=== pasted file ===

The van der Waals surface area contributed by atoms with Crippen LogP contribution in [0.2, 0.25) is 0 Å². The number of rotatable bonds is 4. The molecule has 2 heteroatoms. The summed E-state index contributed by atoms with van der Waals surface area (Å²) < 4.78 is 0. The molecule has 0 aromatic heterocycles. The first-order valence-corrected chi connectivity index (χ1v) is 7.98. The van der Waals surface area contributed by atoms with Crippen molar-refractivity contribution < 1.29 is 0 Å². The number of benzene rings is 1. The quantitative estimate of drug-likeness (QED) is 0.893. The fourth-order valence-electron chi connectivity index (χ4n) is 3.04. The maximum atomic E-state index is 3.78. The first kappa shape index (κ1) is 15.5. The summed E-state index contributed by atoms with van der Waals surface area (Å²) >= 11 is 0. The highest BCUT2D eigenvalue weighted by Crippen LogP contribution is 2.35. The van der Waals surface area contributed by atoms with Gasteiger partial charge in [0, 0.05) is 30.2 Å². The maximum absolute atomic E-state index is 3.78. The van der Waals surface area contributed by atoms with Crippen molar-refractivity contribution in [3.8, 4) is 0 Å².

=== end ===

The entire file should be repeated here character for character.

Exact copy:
The van der Waals surface area contributed by atoms with Crippen LogP contribution in [0.2, 0.25) is 0 Å². The number of rotatable bonds is 4. The molecule has 2 heteroatoms. The summed E-state index contributed by atoms with van der Waals surface area (Å²) < 4.78 is 0. The molecule has 0 aromatic heterocycles. The first-order valence-corrected chi connectivity index (χ1v) is 7.98. The van der Waals surface area contributed by atoms with Crippen molar-refractivity contribution < 1.29 is 0 Å². The number of benzene rings is 1. The quantitative estimate of drug-likeness (QED) is 0.893. The fourth-order valence-electron chi connectivity index (χ4n) is 3.04. The maximum atomic E-state index is 3.78. The first kappa shape index (κ1) is 15.5. The summed E-state index contributed by atoms with van der Waals surface area (Å²) >= 11 is 0. The highest BCUT2D eigenvalue weighted by Crippen LogP contribution is 2.35. The van der Waals surface area contributed by atoms with Gasteiger partial charge in [0, 0.05) is 30.2 Å². The maximum absolute atomic E-state index is 3.78. The van der Waals surface area contributed by atoms with Crippen molar-refractivity contribution in [3.8, 4) is 0 Å².